There is of course zero biblical evidence for this practice. Nowhere in Scripture does God’s word command the church to compile such lists, nowhere are followers of Christ instructed to venerate their fellow men and cry out to them in their hour of trial. Indeed, it is prohibited. It is better to take refuge in the Lord (Psalm 118:9), “put not your trust in princes, in a son of man, in whom there is no salvation” (Psalm 146:3). The Apostle Paul, when some sought to offer him obeisance, replied “we are men, of nature like you, bringers of good news.”
And here is the twofold nub of the offense. First, the canonization of saints encourages and indeed validates the veneration and invocation of creatures, not the Creator, trading on their power and goodness. It does so on the basis of their personal merits, howsoever fueled by the grace of God. God, however, hears our prayers because he alone is omniscient and good. But the saints, even in glory, are still mere men. What gives us reason to believe they can hear us when we cry out to them?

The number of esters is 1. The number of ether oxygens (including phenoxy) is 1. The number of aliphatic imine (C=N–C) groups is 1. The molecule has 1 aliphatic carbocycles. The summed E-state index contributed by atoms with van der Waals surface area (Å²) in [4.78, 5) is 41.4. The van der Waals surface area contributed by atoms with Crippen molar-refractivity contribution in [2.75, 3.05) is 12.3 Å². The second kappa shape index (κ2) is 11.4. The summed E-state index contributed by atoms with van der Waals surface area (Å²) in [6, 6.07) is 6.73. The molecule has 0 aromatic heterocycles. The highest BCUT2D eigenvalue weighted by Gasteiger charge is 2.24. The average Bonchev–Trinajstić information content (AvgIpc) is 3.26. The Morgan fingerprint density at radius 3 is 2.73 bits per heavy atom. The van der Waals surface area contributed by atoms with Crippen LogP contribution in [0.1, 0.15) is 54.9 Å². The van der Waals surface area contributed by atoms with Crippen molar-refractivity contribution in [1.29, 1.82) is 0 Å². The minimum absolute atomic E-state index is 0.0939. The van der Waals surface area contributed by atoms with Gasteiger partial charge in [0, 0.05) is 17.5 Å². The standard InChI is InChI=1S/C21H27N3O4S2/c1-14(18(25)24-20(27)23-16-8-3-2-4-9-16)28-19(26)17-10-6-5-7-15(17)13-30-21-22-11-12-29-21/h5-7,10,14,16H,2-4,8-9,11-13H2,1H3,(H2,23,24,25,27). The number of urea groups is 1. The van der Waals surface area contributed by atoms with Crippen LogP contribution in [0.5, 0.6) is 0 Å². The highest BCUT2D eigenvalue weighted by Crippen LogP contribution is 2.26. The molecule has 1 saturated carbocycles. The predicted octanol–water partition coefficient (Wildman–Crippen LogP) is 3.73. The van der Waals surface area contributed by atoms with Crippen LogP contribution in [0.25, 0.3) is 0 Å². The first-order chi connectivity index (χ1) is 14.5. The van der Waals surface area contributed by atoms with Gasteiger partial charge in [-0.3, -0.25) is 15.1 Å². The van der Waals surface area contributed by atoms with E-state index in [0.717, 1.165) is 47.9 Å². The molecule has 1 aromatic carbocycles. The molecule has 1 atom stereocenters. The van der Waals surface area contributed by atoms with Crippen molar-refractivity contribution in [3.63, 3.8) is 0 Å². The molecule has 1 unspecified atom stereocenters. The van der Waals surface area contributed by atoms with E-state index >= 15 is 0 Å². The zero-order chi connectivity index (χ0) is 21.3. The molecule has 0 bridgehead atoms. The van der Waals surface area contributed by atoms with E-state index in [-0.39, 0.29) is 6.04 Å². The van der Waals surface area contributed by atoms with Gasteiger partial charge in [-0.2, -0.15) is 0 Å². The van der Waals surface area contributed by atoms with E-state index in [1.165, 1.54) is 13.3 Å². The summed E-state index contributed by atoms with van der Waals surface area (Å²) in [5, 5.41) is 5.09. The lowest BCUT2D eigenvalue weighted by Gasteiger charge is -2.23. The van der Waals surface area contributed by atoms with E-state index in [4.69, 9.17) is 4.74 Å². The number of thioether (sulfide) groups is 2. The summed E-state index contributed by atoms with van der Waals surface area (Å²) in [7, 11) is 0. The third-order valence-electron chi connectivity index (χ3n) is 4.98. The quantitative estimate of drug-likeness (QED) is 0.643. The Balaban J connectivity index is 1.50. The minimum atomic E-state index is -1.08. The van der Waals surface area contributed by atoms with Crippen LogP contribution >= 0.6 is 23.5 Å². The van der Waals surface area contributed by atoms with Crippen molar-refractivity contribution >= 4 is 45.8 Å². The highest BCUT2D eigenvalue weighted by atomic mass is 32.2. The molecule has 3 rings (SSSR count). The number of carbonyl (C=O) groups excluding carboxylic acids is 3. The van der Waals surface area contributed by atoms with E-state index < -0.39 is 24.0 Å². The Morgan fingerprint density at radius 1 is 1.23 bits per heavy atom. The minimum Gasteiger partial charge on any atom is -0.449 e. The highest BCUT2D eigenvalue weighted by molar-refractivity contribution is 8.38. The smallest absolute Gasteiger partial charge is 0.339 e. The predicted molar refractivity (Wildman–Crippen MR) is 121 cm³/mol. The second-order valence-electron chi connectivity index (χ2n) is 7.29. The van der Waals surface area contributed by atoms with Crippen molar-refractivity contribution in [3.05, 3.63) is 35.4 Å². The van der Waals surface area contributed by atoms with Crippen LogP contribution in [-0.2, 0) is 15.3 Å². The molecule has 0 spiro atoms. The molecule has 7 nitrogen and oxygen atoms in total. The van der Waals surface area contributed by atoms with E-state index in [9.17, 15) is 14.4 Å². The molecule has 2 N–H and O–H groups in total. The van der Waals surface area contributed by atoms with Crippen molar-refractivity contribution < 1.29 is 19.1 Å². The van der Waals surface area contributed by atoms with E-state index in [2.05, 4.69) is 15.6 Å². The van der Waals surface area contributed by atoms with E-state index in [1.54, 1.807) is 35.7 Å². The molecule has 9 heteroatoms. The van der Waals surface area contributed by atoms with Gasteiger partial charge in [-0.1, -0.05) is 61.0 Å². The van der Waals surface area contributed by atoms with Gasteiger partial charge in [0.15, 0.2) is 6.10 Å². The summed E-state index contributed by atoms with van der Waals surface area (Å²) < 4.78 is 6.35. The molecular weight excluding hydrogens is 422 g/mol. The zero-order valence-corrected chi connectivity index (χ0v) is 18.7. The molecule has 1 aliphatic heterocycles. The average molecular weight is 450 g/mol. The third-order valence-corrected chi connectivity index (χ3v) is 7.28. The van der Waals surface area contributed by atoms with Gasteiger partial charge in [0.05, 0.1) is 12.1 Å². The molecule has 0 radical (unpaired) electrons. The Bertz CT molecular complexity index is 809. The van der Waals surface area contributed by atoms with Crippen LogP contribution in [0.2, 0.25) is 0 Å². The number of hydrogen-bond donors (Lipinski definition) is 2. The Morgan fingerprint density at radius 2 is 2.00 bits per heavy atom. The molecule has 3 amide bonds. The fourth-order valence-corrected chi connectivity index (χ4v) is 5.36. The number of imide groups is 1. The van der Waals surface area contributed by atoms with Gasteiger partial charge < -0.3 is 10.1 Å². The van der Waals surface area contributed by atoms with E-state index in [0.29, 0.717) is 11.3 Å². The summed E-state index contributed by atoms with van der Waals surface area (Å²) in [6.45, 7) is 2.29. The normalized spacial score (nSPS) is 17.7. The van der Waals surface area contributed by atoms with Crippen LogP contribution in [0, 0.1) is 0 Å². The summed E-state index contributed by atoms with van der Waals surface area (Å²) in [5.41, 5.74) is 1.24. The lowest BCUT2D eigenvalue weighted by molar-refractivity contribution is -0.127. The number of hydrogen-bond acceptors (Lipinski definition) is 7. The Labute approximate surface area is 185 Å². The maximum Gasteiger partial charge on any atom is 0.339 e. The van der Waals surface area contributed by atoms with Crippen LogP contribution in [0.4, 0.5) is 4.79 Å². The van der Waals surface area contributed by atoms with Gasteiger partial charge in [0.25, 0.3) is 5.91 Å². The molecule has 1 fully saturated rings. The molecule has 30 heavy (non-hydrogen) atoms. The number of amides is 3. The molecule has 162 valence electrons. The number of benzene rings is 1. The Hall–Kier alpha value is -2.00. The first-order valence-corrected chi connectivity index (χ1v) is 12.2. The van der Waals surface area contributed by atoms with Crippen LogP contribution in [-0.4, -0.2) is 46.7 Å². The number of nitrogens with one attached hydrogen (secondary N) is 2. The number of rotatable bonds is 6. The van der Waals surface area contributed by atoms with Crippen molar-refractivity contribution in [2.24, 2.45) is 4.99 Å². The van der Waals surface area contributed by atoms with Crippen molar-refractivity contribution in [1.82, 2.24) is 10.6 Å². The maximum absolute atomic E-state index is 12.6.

Worse than what it lifts up, is what the practice of canonization tears down, namely the priestly work of Christ, and the intercession of the Holy Spirit. The New Testament calls Jesus the only perfect high priest, the one who is appointed to act on behalf of men before God. He is the one mediator between man and God. It is, further, “the Holy Spirit who intercedes for the saints (us!) according to the will of God.”
There is no more loving, no more merciful, no more powerful, or well-positioned person we would rather invoke. Christ alone sits in the place of power, with all authority over heaven and earth, the very right hand of God. There is no lack to his prayers, and no need for more merit. He did it all, and still does it all.
But this message, crystal clear in Scripture, is a bit otherworldly and offensive. Jesus commands us to use a simple, non-repetitive prayer, addressed to our Father, who is in heaven, putting our faith in things unseen.
In short, it doesn’t make for a very good awards show.
Brian Lee is the Pastor of Christ Reformed Church, in Washington, DC’s Logan Circle neighborhood.